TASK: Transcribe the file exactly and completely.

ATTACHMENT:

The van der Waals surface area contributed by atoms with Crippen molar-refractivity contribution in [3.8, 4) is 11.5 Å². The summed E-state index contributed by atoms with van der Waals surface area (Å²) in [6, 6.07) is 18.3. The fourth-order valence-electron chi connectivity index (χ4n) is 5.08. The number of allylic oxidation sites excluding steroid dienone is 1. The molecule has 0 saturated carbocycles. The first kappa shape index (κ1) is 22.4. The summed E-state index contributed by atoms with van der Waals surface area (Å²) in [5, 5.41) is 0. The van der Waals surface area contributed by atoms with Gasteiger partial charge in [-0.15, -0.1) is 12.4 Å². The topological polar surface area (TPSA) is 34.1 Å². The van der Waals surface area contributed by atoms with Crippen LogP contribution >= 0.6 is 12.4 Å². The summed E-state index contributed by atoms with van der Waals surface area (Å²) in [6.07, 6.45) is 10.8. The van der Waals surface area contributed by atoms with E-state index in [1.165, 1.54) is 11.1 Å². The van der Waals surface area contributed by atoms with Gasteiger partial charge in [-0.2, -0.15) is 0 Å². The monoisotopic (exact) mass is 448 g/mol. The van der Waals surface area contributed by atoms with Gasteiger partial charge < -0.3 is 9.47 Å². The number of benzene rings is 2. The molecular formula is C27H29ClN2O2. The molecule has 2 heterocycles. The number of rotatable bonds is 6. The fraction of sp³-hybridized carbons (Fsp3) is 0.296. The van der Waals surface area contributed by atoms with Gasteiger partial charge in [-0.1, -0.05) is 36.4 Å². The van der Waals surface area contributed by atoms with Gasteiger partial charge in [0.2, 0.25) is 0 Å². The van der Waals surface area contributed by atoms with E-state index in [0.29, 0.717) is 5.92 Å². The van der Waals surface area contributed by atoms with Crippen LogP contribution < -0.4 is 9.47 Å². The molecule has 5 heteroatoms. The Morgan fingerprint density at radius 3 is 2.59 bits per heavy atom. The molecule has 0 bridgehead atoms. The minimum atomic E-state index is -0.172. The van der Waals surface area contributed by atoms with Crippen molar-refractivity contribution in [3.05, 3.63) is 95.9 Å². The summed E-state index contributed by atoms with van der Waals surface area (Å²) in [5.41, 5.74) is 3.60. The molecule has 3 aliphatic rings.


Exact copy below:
The van der Waals surface area contributed by atoms with Crippen molar-refractivity contribution in [3.8, 4) is 11.5 Å². The summed E-state index contributed by atoms with van der Waals surface area (Å²) in [6, 6.07) is 18.3. The fourth-order valence-electron chi connectivity index (χ4n) is 5.08. The number of allylic oxidation sites excluding steroid dienone is 1. The molecule has 0 saturated carbocycles. The first kappa shape index (κ1) is 22.4. The summed E-state index contributed by atoms with van der Waals surface area (Å²) in [5, 5.41) is 0. The van der Waals surface area contributed by atoms with Gasteiger partial charge in [-0.15, -0.1) is 12.4 Å². The topological polar surface area (TPSA) is 34.1 Å². The van der Waals surface area contributed by atoms with Crippen LogP contribution >= 0.6 is 12.4 Å². The summed E-state index contributed by atoms with van der Waals surface area (Å²) in [6.07, 6.45) is 10.8. The van der Waals surface area contributed by atoms with E-state index in [1.165, 1.54) is 11.1 Å². The van der Waals surface area contributed by atoms with Gasteiger partial charge in [-0.2, -0.15) is 0 Å². The monoisotopic (exact) mass is 448 g/mol. The van der Waals surface area contributed by atoms with Gasteiger partial charge < -0.3 is 9.47 Å². The number of benzene rings is 2. The molecular formula is C27H29ClN2O2. The molecule has 2 heterocycles. The number of rotatable bonds is 6. The fraction of sp³-hybridized carbons (Fsp3) is 0.296. The van der Waals surface area contributed by atoms with Gasteiger partial charge in [-0.1, -0.05) is 36.4 Å². The van der Waals surface area contributed by atoms with Gasteiger partial charge in [0.2, 0.25) is 0 Å². The van der Waals surface area contributed by atoms with E-state index in [0.29, 0.717) is 5.92 Å². The van der Waals surface area contributed by atoms with Crippen LogP contribution < -0.4 is 9.47 Å². The molecule has 5 heteroatoms. The Morgan fingerprint density at radius 3 is 2.59 bits per heavy atom. The molecule has 0 bridgehead atoms. The minimum atomic E-state index is -0.172. The van der Waals surface area contributed by atoms with Crippen molar-refractivity contribution in [3.05, 3.63) is 95.9 Å². The summed E-state index contributed by atoms with van der Waals surface area (Å²) in [5.41, 5.74) is 3.60. The molecule has 3 aliphatic rings.